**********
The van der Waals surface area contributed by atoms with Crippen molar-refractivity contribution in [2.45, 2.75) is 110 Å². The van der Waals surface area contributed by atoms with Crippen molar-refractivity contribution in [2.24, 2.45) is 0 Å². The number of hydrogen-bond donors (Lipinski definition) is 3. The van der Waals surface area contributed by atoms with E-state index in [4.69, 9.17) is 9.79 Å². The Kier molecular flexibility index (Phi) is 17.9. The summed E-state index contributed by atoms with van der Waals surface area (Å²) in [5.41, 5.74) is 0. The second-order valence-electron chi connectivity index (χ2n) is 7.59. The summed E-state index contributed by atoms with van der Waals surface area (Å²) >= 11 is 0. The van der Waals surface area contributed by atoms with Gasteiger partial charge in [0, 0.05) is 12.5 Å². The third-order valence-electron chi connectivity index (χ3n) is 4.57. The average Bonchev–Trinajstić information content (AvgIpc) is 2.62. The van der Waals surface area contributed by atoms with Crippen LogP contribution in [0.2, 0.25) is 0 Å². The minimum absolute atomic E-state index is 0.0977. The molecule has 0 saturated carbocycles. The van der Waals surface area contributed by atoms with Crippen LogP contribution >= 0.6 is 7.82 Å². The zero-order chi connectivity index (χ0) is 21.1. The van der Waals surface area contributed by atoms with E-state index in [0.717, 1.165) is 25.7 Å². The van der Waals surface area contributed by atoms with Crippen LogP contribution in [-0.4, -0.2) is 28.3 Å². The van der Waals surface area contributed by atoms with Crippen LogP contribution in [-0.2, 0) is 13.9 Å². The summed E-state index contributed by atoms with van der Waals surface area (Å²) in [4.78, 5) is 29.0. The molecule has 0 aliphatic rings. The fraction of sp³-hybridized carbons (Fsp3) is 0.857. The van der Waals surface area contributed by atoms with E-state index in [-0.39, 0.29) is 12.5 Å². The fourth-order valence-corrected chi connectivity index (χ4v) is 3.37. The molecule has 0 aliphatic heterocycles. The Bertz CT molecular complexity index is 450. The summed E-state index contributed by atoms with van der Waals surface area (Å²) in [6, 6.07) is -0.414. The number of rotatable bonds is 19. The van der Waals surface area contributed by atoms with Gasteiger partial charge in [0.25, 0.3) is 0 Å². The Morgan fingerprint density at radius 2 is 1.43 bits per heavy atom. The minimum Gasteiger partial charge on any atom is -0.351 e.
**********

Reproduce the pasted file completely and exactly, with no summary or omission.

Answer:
The van der Waals surface area contributed by atoms with Crippen molar-refractivity contribution in [2.45, 2.75) is 110 Å². The van der Waals surface area contributed by atoms with Crippen molar-refractivity contribution in [2.24, 2.45) is 0 Å². The number of hydrogen-bond donors (Lipinski definition) is 3. The van der Waals surface area contributed by atoms with E-state index in [4.69, 9.17) is 9.79 Å². The Kier molecular flexibility index (Phi) is 17.9. The summed E-state index contributed by atoms with van der Waals surface area (Å²) in [5.41, 5.74) is 0. The second-order valence-electron chi connectivity index (χ2n) is 7.59. The summed E-state index contributed by atoms with van der Waals surface area (Å²) >= 11 is 0. The van der Waals surface area contributed by atoms with Gasteiger partial charge in [0, 0.05) is 12.5 Å². The third-order valence-electron chi connectivity index (χ3n) is 4.57. The average Bonchev–Trinajstić information content (AvgIpc) is 2.62. The van der Waals surface area contributed by atoms with Crippen LogP contribution in [0.2, 0.25) is 0 Å². The minimum absolute atomic E-state index is 0.0977. The molecule has 0 saturated carbocycles. The van der Waals surface area contributed by atoms with Crippen LogP contribution >= 0.6 is 7.82 Å². The zero-order chi connectivity index (χ0) is 21.1. The van der Waals surface area contributed by atoms with E-state index in [0.717, 1.165) is 25.7 Å². The van der Waals surface area contributed by atoms with Crippen LogP contribution in [-0.4, -0.2) is 28.3 Å². The van der Waals surface area contributed by atoms with Crippen LogP contribution in [-0.2, 0) is 13.9 Å². The summed E-state index contributed by atoms with van der Waals surface area (Å²) in [4.78, 5) is 29.0. The molecule has 0 aliphatic rings. The fraction of sp³-hybridized carbons (Fsp3) is 0.857. The van der Waals surface area contributed by atoms with E-state index in [-0.39, 0.29) is 12.5 Å². The fourth-order valence-corrected chi connectivity index (χ4v) is 3.37. The molecule has 0 aliphatic heterocycles. The Bertz CT molecular complexity index is 450. The summed E-state index contributed by atoms with van der Waals surface area (Å²) in [6, 6.07) is -0.414. The number of rotatable bonds is 19. The van der Waals surface area contributed by atoms with Gasteiger partial charge in [0.25, 0.3) is 0 Å². The Morgan fingerprint density at radius 2 is 1.43 bits per heavy atom. The minimum Gasteiger partial charge on any atom is -0.351 e.